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  • Writer's picturesonnyholmes

5 ignition points for personal passion | vision

At some point in the process of spiritual leadership vision enters the picture. Two primary scenarios have been on the play list of churches I've known where vision was an issue.

Scenario 1: The pastor search or personnel committee is interviewing pastoral or ministerial candidates. They will invariaby ask, "what is your vision for our church?". If they ask for my coaching advice before hand I usually indicate this as a totally inappropriate question. The person being questioned doesn't typically know anything about the church, it's ministry context, history, or other pertinent data. As a result, he or she doesn't have a vision for the church. A vision process that makes more sense would be for the committee members to share the church's vision with the candidate. The right question would be, "Can you lead us in it?".

Scenario 2: The church is floundering. The numbers are dismal, giving is down, and there's not much happening right now. So, in formal and informal settings the congregation and leadership start dealing with the vision questions. Their final assessment is that the pastor or staff leadership have no vision. And, they all know, where there is no vision the people perish. So, they put pressure on the pastor till he leaves. Then, they elect or appoint a search committee and shift into Scenario 1, as summarized above.

Both are predicated on several false assumptions about vision. One is the simple mistake of believing that vision is something we humans can devise. When we ask vision questions we're usually anticipating a shift into dream state and expect a thrilling future picture of the church and mission, embellished by our most eloquent, trendy language and spot-on images. Even in the information age, when biblical interpretation and translation is a key-stroke away most churches are struggling to verbalize their vision. Do some background study on just about any local congregation these days and you'll find a vision team on their organizational grid. Their assignment is to develop a vision statement that can pass the t-shirt or coffee mug test and express to the world their view of what is coming. Get real! Without vision the people perish. Right?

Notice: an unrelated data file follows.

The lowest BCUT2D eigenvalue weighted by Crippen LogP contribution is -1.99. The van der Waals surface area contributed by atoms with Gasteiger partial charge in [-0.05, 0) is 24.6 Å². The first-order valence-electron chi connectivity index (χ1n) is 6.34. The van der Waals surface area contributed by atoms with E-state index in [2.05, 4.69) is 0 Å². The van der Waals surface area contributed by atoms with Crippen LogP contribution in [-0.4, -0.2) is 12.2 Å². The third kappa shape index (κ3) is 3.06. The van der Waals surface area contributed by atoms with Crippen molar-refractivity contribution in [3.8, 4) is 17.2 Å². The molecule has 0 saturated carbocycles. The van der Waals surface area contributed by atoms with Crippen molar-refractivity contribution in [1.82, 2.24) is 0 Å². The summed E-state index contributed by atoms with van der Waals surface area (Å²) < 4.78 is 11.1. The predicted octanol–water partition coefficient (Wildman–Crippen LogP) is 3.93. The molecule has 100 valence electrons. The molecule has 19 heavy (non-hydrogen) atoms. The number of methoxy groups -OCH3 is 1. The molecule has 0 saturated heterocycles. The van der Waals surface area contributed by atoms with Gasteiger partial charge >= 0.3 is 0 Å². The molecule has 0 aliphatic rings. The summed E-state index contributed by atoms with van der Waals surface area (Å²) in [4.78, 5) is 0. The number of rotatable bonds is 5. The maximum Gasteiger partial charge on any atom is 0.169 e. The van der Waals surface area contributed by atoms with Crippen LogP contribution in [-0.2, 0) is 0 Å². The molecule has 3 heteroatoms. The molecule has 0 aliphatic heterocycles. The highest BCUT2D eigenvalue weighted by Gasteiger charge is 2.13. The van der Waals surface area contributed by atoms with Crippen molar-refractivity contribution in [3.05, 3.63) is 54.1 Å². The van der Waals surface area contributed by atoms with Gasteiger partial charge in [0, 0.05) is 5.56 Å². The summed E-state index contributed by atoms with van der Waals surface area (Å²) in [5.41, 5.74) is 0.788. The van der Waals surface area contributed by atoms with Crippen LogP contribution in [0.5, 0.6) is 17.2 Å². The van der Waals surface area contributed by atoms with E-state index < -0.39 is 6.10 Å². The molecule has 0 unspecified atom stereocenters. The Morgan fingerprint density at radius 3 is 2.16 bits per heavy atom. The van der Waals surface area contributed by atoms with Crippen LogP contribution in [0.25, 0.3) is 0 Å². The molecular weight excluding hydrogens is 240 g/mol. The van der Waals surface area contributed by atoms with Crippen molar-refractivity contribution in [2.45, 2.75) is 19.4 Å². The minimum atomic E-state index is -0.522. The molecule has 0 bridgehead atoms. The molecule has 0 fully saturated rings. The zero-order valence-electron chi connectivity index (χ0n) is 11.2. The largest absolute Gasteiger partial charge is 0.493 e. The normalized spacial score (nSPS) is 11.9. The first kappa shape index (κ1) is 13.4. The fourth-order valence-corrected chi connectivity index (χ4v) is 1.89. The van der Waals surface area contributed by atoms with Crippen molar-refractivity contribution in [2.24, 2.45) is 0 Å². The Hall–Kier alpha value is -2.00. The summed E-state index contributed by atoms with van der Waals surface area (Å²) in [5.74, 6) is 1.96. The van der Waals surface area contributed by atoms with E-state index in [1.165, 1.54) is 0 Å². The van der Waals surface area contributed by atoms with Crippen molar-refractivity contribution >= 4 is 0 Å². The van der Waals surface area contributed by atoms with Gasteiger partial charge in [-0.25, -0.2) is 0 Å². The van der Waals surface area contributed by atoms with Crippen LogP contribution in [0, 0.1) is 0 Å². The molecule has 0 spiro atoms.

Another false assumption is that the pastor or spiritual leaders of the church are the sole proprietors of church vision. So, if there's drift, it's because the man or people at the helm have little sense about where they're going. So, hang around Baptist churches long enough as you'll get the drift. They'll reactivate the revolving door to the pastor's study and find someone with a compelling vision to lead them---about every threee years, if the numbers we're hearing are the least bit accurate. Additionally, under this assumption, many of the egotists in pastoral leadership justify actions that certainly appear self- gratifying by profaning the truth of "...where there is no vision the people perish...". Give me a break! How can Creflo Dollar's $65M jet have anything to do with a kingdom vision. Joel and Victoria aren't perishing much in the $10.5M house either.